The concept of black holes, as innovative concepts often do, met with disbelief at first. On hearing about such an eccentric idea, the physicist Sir Arthur Eddington understandably exclaimed: “I think there should be a law of nature to prevent a star from behaving in such absurd way!” Black holes were anticipated by Oppenheimer in 1938 and then described mathematically with the aid of his student, Snyder. Indeed, we can sympathize with Sir Arthur Eddington, for the behavior of black holes is counter-intuitive. For instance, from the outside a black hole seems frozen, but for an observer on the surface, it is not static, it pulls him or her inside. Nobody really knows what’s going on inside a black hole, because no-one really approached it. In the 1990s scientists discovered the existence of super-massive black holes – the size of a billion suns. They tend to be situated at the center of elliptical galaxies and it seems that they are the seeds of those galaxies. What part did they play in creating those galaxies?
How Old Is the Universe?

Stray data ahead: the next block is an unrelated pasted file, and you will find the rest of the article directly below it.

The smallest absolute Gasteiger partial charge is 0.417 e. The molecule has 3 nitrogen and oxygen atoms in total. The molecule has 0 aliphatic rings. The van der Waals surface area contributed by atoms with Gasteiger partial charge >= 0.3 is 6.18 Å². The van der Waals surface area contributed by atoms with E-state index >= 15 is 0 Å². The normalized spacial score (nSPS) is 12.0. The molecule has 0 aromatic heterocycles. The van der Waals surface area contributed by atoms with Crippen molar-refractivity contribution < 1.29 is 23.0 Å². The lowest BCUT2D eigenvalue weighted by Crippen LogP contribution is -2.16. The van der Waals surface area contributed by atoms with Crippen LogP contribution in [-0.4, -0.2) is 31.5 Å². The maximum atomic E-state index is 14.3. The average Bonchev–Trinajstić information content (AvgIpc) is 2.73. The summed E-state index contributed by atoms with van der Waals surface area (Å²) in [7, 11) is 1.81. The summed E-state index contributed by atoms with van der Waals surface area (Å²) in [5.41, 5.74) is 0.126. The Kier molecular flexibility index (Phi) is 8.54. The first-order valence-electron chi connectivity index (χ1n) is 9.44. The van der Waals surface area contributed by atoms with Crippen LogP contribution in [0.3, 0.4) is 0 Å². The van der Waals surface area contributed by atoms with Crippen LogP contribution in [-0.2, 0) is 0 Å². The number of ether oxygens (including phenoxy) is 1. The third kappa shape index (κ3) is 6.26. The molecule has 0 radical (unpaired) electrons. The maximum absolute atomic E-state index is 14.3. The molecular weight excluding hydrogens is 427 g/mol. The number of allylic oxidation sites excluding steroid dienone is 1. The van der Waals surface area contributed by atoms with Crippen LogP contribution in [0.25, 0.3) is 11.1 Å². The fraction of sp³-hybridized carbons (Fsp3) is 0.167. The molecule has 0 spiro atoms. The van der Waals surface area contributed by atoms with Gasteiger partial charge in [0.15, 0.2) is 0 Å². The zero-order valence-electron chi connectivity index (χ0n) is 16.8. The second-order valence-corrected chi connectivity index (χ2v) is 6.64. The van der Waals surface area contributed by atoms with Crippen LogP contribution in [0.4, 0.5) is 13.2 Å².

Old. But to be sure, it’s quite a conundrum. The answers vary from 8 to 20 billion years. I think we can all agree it’s a generous margin of error. Still, the most mind-boggling aspect of the problem is that the universe might actually be… younger than its oldest stars. Studies done in 1994 showed that the universe was 8 billion years old rather than 14-20, as had been assumed before. Which meant that the oldest star in the Milky Way was older than the universe. Luckily for logic, measurements done in 1999 showed that the universe was actually a bit older than that – our oldest star might have just squeezed in. It was a fleeting triumph, though. Yet another study, this time with cutting-edge new technology, shows that the universe is actually 15% smaller, which means it is also 15% younger. You guessed it, according to these results there are older stars in the universe than the universe itself. I think it’s fair to ask at this point what the heck is going on? Can it be that there is some fundamental flaw in our understanding of astronomy?